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View Diary: pre-debate prep for post-debate spin, courtesy of georgewbush.com (75 comments)

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  •  Hard Ohio data for ammunition (4.00)
    For economic data to help back up your letters to the editor after tonight's debate, use this link  to employment and income data from the Council for Economic Opportunities in Greater Cleveland. Among other data sets, this site includes a handy table breaking down total employment by county and another one showing total employment trends for northeast Ohio counties. In particular, pay attention to total job loss in this rustbelt state, in addition to the huge recent loss of manufacturing jobs.  Their analysis is well worth quoting:

    Greater Cleveland and Ohio have been hit very hard by the current economic recession. Job losses have been much steeper during 2000-2004 than they were during the 1990-1992 recession. Cuyahoga County lost more than 8% of its jobs between 2000 and 2004, a loss of 63,900 jobs. Ohio was also hit very hard by the recession. Between the first quarter of 2000 and the first quarter of 2004, Ohio lost 5% of its jobs, a loss of 263,507 jobs. Astonishingly, between 2000 and 2004 the United States lost 710,000 jobs.
    More than one third of the jobs lost in the USA during the 2000's recession were in Ohio alone.
    -snip-
    Nevertheless, it is now known that Cuyahoga County lost 21.4% of its manufacturing jobs between the first quarter of 2001 and the first quarter of 2004. Cuyahoga County's loss of manufacturing jobs during the last three years is now up to 23,978 jobs. Additional manufacturing jobs were lost prior to 1Q 2001, and after 1Q 2004. But, even given this technical constraint, the current magnitude of local manufacturing job losses is startling and stunning. The loss of more than one-fifth of all local manufacturing jobs in only three years has been a devastating blow to Cleveland.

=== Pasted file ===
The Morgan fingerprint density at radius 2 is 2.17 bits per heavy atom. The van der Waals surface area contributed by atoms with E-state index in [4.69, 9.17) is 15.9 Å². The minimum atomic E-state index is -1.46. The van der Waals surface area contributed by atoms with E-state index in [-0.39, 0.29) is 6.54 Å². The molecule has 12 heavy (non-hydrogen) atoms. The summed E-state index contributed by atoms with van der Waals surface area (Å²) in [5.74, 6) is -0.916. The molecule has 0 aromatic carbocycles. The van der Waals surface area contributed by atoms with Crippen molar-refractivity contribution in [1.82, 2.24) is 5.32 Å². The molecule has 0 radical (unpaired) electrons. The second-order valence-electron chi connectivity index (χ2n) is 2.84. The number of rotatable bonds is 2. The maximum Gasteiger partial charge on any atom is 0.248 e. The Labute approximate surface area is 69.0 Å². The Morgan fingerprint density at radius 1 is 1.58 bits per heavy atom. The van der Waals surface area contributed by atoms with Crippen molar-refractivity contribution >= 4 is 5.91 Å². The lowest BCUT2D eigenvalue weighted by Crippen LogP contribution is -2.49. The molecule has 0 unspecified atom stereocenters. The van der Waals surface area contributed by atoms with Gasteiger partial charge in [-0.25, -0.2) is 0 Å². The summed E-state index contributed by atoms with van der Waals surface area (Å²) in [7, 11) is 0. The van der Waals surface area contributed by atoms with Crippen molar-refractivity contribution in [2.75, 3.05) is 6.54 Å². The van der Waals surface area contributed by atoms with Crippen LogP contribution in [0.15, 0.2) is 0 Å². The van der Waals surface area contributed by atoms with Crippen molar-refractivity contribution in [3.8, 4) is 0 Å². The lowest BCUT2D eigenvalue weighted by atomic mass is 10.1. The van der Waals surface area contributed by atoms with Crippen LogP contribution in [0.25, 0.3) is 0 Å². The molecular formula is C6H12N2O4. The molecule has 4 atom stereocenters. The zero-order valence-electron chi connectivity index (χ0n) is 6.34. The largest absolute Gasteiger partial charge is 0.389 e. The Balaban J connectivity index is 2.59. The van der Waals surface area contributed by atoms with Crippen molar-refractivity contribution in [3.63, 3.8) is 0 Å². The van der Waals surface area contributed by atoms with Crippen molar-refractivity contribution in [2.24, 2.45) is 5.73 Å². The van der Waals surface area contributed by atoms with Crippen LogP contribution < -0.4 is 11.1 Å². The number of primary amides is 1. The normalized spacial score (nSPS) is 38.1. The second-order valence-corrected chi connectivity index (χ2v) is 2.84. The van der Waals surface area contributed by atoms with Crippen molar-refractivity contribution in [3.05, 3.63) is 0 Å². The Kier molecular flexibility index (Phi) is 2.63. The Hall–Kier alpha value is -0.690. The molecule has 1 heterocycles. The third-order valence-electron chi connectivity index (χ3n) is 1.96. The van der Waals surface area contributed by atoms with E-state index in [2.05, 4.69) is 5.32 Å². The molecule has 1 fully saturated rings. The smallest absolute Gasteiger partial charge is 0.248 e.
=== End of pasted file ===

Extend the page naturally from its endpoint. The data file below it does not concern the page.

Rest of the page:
On a statewide basis, Ohio lost 17% of its manufacturing jobs between 2001-2004, a loss of 167,655 manufacturing jobs. This has been a catatrophic [sic] blow to the economy of the state of Ohio. It caused soaring poverty and plunging incomes during the 2000's in Ohio, and it caused additional job losses in other industries as the gigantic manufacturing job losses rippled through the rest of Ohio's economy. By far the worst losses in Ohio were in Springfield, where Clark County has lost 39% of its manufacturing jobs since 2001. The recent loss of two-fifths of all manufacturing jobs in Springfield has literally created "depression" conditions in Springfield. Stark County (Canton) and Lorain County (Lorain-Elyria) have also lost more than one fourth of their manufacturing jobs just since 2001.

    Here's the thing to remember to stress out of all this info:
    Ohio has lost 263,507 jobs since Bush came into office, which was 5% of all the jobs in the state. Since March 1986 and for every single month since then, Ohio's job growth has been well below the national average. The recession has made this situation even worse, but the job loss problem in Ohio is a critical issue that is begging for practical solutions. The candidates that come up with rational domestic policies that address this issue should be in the White House (and that ain't Bush/Cheney, cuz they got nothing)

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